Skip Ribbon Commands
Skip to main content


MIPIM, Cannes, London, 7 March 2012

Jones Lang LaSalle identifies main trends on the German shopping centre investment markets in 2012

New “Shopping Centre Investment Market 2011” report released

Jones Lang LaSalle’s new report “The German Shopping Center Investment Market 2011” shows that investor demand for core products will continue to dominate the German shopping centre investment market in 2012. Highlights from the report include:

  • Large deals ensure a strong increase in the transaction volume for shopping centres
  • German investors dominate the investment market
  • Largest purchaser groups for shopping centres are pension funds and closed-ended funds
  • Strong demand puts pressure on prime yields for top properties
  • Outlook 2012

In 2011 the commercial property investment market in Germany was clearly dominated by the retail sector, which accounted for around 45% of the total transaction volume of €23.5 billion. Shopping centre transaction volume in 2011 grew by around 54% to €4.8 billion, meaning that shopping centre transactions accounted for around 45% of all retail property transactions.

Commenting on the main trends for the shopping centre investment market in 2012, Anke Haverkamp, head of Shopping Centre Investment Germany at Jones Lang LaSalle said: “Investor demand for Core products will continue to dominate the market situation in 2012. However, it is more likely that there will be a greater scarcity of high-quality products in 2012 than in the previous year. For this reason, we expect to see either stable or slightly higher prices in this segment. At the same time, demand for Core+ properties remains very limited. This is due less to a lack of interest or the non-availability of capital, but more to a prevailing sense of great uncertainty on the market. The majority of investors behave in accordance with the general market sentiment, and demand disproportionately large risk premiums for shopping centres that do not fulfil all aspects of the desired profile. This means that sellers and buyers rarely agree on price. We observe strong demand for value-add properties and opportunistic investments. In contrast to 2006/2007, “opportunistic” no longer means uncritical buying behaviour that is focused only on price. On the contrary, a credible story has become decisive for a successful sale. The expected market development in terms of yield compression is no longer enough on its own.”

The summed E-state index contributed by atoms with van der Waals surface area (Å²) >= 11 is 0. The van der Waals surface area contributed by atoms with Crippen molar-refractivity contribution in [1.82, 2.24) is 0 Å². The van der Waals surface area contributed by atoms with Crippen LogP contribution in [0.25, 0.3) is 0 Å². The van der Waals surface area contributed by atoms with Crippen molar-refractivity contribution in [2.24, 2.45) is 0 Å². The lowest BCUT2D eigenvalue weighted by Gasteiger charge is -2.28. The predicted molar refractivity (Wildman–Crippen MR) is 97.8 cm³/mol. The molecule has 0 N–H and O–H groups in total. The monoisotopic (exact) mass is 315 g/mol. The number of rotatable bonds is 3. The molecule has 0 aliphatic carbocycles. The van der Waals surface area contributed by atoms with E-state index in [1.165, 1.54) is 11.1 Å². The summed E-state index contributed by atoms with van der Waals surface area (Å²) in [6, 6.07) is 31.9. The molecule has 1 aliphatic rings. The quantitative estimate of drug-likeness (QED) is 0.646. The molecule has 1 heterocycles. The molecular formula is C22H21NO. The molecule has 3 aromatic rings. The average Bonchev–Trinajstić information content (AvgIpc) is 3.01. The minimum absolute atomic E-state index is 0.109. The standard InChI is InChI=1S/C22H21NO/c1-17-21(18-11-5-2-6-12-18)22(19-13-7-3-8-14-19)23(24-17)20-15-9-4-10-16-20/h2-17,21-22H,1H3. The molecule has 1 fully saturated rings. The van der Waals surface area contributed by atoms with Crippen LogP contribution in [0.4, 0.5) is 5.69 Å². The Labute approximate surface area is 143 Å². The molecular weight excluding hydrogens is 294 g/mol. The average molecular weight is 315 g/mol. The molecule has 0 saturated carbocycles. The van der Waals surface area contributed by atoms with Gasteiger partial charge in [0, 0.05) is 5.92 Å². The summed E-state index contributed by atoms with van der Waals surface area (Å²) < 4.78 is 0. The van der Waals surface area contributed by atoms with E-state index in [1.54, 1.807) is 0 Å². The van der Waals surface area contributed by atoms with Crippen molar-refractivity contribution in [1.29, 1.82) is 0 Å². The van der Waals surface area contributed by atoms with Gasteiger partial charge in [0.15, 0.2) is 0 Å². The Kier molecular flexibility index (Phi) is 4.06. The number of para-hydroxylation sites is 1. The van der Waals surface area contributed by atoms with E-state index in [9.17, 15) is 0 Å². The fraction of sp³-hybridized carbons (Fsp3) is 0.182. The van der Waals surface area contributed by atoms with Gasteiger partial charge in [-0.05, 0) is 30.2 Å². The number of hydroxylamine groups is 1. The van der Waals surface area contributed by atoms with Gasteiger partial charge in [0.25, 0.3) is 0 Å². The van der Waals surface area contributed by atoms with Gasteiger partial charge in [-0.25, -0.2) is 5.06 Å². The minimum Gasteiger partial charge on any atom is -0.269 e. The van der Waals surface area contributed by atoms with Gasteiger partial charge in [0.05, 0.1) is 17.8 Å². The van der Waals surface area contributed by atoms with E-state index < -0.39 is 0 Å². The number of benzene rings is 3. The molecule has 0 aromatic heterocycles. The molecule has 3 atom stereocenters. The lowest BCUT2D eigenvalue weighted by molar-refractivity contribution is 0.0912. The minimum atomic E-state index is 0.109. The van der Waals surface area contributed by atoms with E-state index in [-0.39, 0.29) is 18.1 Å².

Sellers in 2012

In 2012 Jones Lang LaSalle expects banks to continue the process already partially started in 2011 of cleaning up their balance sheets. Core properties are more likely to be sold off in individual transactions. On the other hand, it often makes more sense to sell value-add or opportunistic properties as part of a portfolio in order to increase the investment volume and optimise both time and resources. Furthermore project developers, but also asset managers in particular, will typically continue to exploit the good market environment for sales.

Trends among purchasers

The capital structure of large property transactions, which regularly take place in the shopping centre category as well, is becoming increasingly diverse with the development of more complex forms. Equity contributions and alternative financing channels are gaining in importance in this area.

Anke Haverkamp added: “Investors have recognised that shopping centres are a very complex product. Against this background, we are increasingly observing that international capital is joining forces with local retail specialists. This is happening in two ways: first, investors identify a suitable product and bring in an established market player early on during the examination phase. This player later takes on the asset management and frequently buys a minority stake in the investment; second, investors participate in project developments that have already reached a certain stage (e.g. pre-lettings, building permits etc.). For players such as ECE, this approach is not new. What is new is that the circle of the local partners has expanded, as have the number and origin of the investors that are searching specifically for these investments.”

A further trend that is becoming increasingly apparent is the flow of capital from global and European sources that want to invest directly in property, rather than indirectly as in the past, and enter into long-term partnerships. “As a rule, they aim to establish joint ventures with equal shares and seek partners that have an equally long-term view. This development opens up interesting possibilities for property owners. Property companies are able to sustain their asset management role and release capital at the same time. A positive side effect is that property investments are also increasingly becoming liquid in Germany, as long as the underlying joint venture agreements fulfill the demands of international and institutional investors”, says Anke Haverkamp.

All in all Jones Lang LaSalle expects a further interesting year on the German shopping centre investment market. Apparently, the market conditions remain good and shopping centre transactions will account for the majority of the complete retail investment volume once again.

– ends –